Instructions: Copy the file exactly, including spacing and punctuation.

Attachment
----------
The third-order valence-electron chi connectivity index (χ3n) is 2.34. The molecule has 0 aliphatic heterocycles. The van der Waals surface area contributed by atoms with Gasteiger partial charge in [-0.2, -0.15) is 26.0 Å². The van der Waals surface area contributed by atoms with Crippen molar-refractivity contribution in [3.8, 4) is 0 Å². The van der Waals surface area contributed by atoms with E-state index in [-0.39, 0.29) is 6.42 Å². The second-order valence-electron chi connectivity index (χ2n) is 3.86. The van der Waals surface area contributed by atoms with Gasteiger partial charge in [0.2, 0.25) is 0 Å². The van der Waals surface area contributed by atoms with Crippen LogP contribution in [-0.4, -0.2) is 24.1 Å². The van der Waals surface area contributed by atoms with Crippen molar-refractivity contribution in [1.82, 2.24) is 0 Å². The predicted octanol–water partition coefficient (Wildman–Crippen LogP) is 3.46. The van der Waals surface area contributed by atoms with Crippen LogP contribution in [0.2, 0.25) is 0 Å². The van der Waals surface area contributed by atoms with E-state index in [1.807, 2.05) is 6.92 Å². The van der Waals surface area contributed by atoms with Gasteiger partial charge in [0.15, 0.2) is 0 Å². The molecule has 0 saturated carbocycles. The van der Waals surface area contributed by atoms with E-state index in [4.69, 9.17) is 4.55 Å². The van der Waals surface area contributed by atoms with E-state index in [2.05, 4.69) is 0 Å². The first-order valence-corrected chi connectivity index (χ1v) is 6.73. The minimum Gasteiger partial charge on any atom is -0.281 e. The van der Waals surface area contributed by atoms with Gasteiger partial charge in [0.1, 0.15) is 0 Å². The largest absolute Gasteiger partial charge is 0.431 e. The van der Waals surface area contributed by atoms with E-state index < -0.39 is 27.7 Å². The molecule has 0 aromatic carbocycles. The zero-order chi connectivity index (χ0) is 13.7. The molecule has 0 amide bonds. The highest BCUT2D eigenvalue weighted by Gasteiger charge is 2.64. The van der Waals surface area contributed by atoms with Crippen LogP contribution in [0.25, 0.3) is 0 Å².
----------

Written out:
The third-order valence-electron chi connectivity index (χ3n) is 2.34. The molecule has 0 aliphatic heterocycles. The van der Waals surface area contributed by atoms with Gasteiger partial charge in [-0.2, -0.15) is 26.0 Å². The van der Waals surface area contributed by atoms with Crippen molar-refractivity contribution in [3.8, 4) is 0 Å². The van der Waals surface area contributed by atoms with E-state index in [-0.39, 0.29) is 6.42 Å². The second-order valence-electron chi connectivity index (χ2n) is 3.86. The van der Waals surface area contributed by atoms with Gasteiger partial charge in [0.2, 0.25) is 0 Å². The van der Waals surface area contributed by atoms with Crippen LogP contribution in [-0.4, -0.2) is 24.1 Å². The van der Waals surface area contributed by atoms with Crippen molar-refractivity contribution in [1.82, 2.24) is 0 Å². The predicted octanol–water partition coefficient (Wildman–Crippen LogP) is 3.46. The van der Waals surface area contributed by atoms with Crippen LogP contribution in [0.2, 0.25) is 0 Å². The van der Waals surface area contributed by atoms with E-state index in [1.807, 2.05) is 6.92 Å². The van der Waals surface area contributed by atoms with Gasteiger partial charge in [0.15, 0.2) is 0 Å². The molecule has 0 saturated carbocycles. The van der Waals surface area contributed by atoms with E-state index in [4.69, 9.17) is 4.55 Å². The van der Waals surface area contributed by atoms with E-state index in [2.05, 4.69) is 0 Å². The first-order valence-corrected chi connectivity index (χ1v) is 6.73. The minimum Gasteiger partial charge on any atom is -0.281 e. The van der Waals surface area contributed by atoms with Gasteiger partial charge in [0.1, 0.15) is 0 Å². The largest absolute Gasteiger partial charge is 0.431 e. The van der Waals surface area contributed by atoms with E-state index < -0.39 is 27.7 Å². The molecule has 0 aromatic carbocycles. The zero-order chi connectivity index (χ0) is 13.7. The molecule has 0 amide bonds. The highest BCUT2D eigenvalue weighted by Gasteiger charge is 2.64. The van der Waals surface area contributed by atoms with Crippen LogP contribution in [0.25, 0.3) is 0 Å².